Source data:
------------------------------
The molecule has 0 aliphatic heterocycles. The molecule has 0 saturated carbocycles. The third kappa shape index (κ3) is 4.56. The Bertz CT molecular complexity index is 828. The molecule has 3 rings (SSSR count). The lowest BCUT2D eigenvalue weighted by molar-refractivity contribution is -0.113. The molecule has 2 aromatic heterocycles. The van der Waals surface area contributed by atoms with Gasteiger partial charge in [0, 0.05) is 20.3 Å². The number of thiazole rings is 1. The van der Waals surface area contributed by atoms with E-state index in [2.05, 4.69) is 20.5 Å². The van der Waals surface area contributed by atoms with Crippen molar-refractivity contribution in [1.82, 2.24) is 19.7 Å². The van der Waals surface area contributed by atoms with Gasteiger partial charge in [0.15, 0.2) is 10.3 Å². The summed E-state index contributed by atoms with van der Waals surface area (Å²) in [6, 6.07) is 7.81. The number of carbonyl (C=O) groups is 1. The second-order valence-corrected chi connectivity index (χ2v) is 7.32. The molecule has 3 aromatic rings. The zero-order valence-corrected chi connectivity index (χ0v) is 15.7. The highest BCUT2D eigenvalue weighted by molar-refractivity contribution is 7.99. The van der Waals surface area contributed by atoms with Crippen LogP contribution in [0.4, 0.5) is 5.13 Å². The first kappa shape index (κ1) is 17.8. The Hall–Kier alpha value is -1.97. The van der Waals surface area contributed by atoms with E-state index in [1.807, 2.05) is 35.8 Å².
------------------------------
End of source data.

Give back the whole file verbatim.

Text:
The molecule has 0 aliphatic heterocycles. The molecule has 0 saturated carbocycles. The third kappa shape index (κ3) is 4.56. The Bertz CT molecular complexity index is 828. The molecule has 3 rings (SSSR count). The lowest BCUT2D eigenvalue weighted by molar-refractivity contribution is -0.113. The molecule has 2 aromatic heterocycles. The van der Waals surface area contributed by atoms with Gasteiger partial charge in [0, 0.05) is 20.3 Å². The number of thiazole rings is 1. The van der Waals surface area contributed by atoms with E-state index in [2.05, 4.69) is 20.5 Å². The van der Waals surface area contributed by atoms with Crippen molar-refractivity contribution in [1.82, 2.24) is 19.7 Å². The van der Waals surface area contributed by atoms with Gasteiger partial charge in [0.15, 0.2) is 10.3 Å². The summed E-state index contributed by atoms with van der Waals surface area (Å²) in [6, 6.07) is 7.81. The number of carbonyl (C=O) groups is 1. The second-order valence-corrected chi connectivity index (χ2v) is 7.32. The molecule has 3 aromatic rings. The zero-order valence-corrected chi connectivity index (χ0v) is 15.7. The highest BCUT2D eigenvalue weighted by molar-refractivity contribution is 7.99. The van der Waals surface area contributed by atoms with Crippen LogP contribution in [0.4, 0.5) is 5.13 Å². The first kappa shape index (κ1) is 17.8. The Hall–Kier alpha value is -1.97. The van der Waals surface area contributed by atoms with E-state index in [1.807, 2.05) is 35.8 Å².